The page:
We must become people of hope; UK pro-life advocate jailed for silent prayer

We must become people of hope; UK pro-life advocate jailed for silent prayerIsabel Vaughan-Spruce (Lisa Bourne)

Isabel Vaughan-Spruce has learned to navigate persecution for pro-life principles. Vaughan-Spruce is the pro-life advocate arrested not once, but twice and charged with “thought crime” for taking part in silent prayer outside an abortion facility in the UK. The foundation for her pro-life conviction is her faith and hope in Christ, a message she brought to the recent Students for Life of America National Pro-Life Summit.

While she was brought up to respect life, it wasn't until her teens, Vaughan-Spruce said, that pro-life beliefs really meant something to her personally.

She loved reading war stories, seeing the contrast between heroism and evil. When reading, she would place herself in those challenging situations. 

“And I'd ask myself the question, what would I have done if I'd been back then?” Vaughan-Spruce said. “Would I have had the conviction to say anything? Would I have had the courage to do anything?”

“And I gradually realized I was asking the wrong question,” she said. “The only way of finding out what I would've done back then is to ask myself, what am I doing now? There's a battle going on. What am I doing about it?”

“I realized that the word ‘pro-life’ couldn't just be a label or a tag that I gave myself,” she continued. “It had to be something I lived out. In fact, I sometimes say that the only way to find out if it's more than a label is to ask yourself, if it became illegal tomorrow to be pro-life, would there be enough evidence to convict you?”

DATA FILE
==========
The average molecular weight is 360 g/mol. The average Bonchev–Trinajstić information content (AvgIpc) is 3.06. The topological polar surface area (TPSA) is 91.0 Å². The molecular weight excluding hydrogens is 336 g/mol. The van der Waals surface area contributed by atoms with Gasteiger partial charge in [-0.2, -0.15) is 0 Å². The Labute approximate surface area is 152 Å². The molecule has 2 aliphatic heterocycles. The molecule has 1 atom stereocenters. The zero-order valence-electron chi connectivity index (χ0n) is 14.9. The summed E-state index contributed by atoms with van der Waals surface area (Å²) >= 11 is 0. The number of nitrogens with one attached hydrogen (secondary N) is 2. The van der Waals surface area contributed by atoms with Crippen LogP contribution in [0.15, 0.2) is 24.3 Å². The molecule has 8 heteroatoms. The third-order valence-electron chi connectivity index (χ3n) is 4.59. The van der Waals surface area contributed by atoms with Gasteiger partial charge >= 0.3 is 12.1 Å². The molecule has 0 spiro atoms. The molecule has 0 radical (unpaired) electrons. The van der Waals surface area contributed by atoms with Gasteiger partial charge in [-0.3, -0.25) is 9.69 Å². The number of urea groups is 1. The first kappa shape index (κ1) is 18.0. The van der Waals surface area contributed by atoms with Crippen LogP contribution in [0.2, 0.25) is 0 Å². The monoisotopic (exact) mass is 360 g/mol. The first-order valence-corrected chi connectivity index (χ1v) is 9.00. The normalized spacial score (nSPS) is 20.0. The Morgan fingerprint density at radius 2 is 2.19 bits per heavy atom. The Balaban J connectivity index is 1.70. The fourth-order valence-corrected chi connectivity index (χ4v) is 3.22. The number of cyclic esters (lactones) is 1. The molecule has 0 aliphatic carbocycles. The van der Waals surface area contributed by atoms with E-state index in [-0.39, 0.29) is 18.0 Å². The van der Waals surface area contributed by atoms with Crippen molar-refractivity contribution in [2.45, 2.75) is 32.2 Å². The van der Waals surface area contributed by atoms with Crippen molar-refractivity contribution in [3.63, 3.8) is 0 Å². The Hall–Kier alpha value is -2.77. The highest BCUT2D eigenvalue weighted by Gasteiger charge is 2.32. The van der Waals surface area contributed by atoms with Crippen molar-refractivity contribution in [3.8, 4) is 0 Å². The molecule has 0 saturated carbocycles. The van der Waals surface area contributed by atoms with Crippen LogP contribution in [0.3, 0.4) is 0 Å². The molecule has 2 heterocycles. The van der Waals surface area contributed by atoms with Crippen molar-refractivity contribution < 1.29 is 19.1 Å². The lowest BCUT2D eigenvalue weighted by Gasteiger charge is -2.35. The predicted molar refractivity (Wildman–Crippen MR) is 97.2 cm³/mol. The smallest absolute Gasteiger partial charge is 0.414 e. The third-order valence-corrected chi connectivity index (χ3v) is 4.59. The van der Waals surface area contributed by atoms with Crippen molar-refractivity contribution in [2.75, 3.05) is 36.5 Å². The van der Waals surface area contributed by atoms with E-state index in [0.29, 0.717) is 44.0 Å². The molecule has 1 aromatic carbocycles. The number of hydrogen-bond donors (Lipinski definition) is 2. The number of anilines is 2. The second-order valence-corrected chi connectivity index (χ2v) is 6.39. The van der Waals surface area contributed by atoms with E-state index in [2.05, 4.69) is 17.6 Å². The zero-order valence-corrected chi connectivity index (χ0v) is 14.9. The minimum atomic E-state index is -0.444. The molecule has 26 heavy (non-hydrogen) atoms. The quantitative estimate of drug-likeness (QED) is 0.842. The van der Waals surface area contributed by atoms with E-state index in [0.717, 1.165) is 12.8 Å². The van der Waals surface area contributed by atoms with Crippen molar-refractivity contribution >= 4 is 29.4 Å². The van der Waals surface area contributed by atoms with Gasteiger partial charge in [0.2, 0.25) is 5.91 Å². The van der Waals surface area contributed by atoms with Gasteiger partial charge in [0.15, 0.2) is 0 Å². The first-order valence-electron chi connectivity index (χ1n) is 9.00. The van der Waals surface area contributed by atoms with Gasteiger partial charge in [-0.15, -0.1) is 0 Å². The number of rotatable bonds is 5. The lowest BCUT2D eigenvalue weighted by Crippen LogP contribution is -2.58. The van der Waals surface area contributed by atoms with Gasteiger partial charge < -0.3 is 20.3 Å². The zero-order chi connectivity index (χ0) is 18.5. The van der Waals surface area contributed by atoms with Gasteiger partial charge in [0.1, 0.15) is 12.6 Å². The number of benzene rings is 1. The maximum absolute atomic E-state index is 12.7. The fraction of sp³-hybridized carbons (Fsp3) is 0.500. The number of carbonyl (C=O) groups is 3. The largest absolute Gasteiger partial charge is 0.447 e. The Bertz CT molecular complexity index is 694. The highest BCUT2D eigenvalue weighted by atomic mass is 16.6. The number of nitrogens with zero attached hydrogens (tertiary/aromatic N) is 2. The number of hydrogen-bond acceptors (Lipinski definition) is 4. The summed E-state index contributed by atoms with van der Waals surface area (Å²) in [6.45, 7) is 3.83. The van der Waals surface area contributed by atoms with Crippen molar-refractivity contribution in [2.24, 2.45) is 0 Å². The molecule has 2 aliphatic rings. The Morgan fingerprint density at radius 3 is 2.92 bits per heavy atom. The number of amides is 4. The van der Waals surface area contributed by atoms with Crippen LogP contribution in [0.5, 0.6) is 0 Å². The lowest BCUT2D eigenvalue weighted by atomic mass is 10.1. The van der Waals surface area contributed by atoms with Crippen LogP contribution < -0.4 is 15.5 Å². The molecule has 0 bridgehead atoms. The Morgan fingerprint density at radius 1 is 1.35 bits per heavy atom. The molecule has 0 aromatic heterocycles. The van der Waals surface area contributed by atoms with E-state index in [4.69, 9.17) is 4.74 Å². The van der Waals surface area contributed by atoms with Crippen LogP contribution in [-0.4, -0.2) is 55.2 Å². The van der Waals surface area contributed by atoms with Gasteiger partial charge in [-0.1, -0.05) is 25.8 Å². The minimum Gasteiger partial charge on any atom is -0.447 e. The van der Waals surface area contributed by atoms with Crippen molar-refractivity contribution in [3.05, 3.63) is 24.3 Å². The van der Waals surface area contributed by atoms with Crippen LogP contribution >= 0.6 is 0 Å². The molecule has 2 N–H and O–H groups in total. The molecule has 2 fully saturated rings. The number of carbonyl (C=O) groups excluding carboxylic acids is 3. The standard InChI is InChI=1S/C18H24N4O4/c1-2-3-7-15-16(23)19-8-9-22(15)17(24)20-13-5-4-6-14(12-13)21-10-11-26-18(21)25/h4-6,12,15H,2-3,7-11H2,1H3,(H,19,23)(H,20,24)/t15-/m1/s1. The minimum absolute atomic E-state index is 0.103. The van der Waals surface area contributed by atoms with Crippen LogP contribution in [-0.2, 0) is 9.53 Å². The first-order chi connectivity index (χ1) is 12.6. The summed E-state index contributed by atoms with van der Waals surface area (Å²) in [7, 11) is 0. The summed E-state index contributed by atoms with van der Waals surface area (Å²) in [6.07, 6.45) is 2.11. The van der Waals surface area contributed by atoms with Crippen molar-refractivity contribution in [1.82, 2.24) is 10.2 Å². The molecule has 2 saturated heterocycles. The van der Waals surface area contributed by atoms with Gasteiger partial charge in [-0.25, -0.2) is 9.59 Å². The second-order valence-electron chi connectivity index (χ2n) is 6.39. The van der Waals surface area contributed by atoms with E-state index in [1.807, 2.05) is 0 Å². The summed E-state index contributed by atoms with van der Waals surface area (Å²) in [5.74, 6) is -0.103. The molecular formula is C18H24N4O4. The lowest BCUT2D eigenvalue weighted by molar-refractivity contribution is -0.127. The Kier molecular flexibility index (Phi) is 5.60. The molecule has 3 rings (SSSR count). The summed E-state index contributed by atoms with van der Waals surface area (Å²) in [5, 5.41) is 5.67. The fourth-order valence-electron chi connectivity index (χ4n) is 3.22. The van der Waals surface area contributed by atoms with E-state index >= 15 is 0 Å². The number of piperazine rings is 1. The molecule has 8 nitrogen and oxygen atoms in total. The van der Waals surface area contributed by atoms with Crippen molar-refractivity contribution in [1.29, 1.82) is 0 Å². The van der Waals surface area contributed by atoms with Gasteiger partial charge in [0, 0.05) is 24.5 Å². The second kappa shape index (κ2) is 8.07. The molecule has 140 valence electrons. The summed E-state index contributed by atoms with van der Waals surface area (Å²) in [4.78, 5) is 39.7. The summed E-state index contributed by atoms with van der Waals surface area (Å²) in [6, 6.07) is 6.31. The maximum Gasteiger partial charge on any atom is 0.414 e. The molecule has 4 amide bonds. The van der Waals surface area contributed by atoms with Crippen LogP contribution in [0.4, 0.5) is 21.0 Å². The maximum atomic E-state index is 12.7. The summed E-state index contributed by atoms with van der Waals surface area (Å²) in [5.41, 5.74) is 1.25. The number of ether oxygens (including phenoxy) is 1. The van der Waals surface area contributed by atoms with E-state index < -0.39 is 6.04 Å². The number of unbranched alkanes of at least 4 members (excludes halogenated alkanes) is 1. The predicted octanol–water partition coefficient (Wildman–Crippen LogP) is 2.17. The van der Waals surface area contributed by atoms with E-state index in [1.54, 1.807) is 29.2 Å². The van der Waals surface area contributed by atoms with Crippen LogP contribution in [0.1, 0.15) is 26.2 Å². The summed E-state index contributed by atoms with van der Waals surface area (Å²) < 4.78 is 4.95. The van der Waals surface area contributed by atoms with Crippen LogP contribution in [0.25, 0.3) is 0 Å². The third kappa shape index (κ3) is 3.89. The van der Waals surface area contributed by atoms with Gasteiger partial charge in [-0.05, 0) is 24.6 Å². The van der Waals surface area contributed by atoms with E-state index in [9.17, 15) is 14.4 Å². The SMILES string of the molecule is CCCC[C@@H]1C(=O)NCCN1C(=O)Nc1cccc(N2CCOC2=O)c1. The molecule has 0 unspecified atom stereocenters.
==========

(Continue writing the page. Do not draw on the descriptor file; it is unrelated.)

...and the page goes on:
Vaughan-Spruce began to look for ways to live out her pro-life beliefs. 

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This led her to joining a handful of people who for many years had been praying for an hour a week on Saturday mornings outside an abortion center in Birmingham, England. Joining them, she had a real sense of this is where she belonged. After a few years she began a 40 Days for Life campaign there, which helped hundreds of women and couples.

“That abortion center miraculously closed down,” Vaughan-Spruce said to applause. “It was the fourth busiest abortion center in the country. And it was closing, not just moving.”

They asked the manager why it was closing, and she seemed unable to answer. 

“But we knew the reason why,” said Vaughan-Spruce. “Prayer.”

So, they moved to another abortion center in Birmingham, she said, but were not received well by many of the locals.

Vaughan-Spruce recounted further:

“We were screamed at, sworn at, spat at, threatened. We had cars drive down the road towards us at high speed and veer away at the last second. We had property stolen and we were even physically assaulted when one of these assaults was caught on camera and shown to the police. The response I received was, well, if you don't want to be assaulted, you don't have to come out of your house, do you?

In fact, she said, the local police worked with the local council residents and abortion center staff to enact a local buffer zone, banning protests around the abortion facility. 

“So, I got my 40 Days for Life volunteers to pray outside the zone, and just the same, they were still shouted at, sworn at, spat at, assaulted, et cetera,” said Vaughan-Spruce. 

It was clear, she said, that this was not about sticking up for women, and more to do with an intolerance of any ideology different to their own, coupled with their sense of being above the law.

Isabel Vaughan-Spruce/Lisa Bourne

In this atmosphere, Vaughan-Spruce reasoned that buffer zones were bans for protesting, but she’d never protested outside abortion centers. She prayed there and offered help, but surely her prayers can't be censored, she thought. 

“So, I went to silently pray outside the closed abortion center,” she said. “No posters, no leaflets, no bible, no rosary beads, just me standing there by myself, not making a sound.”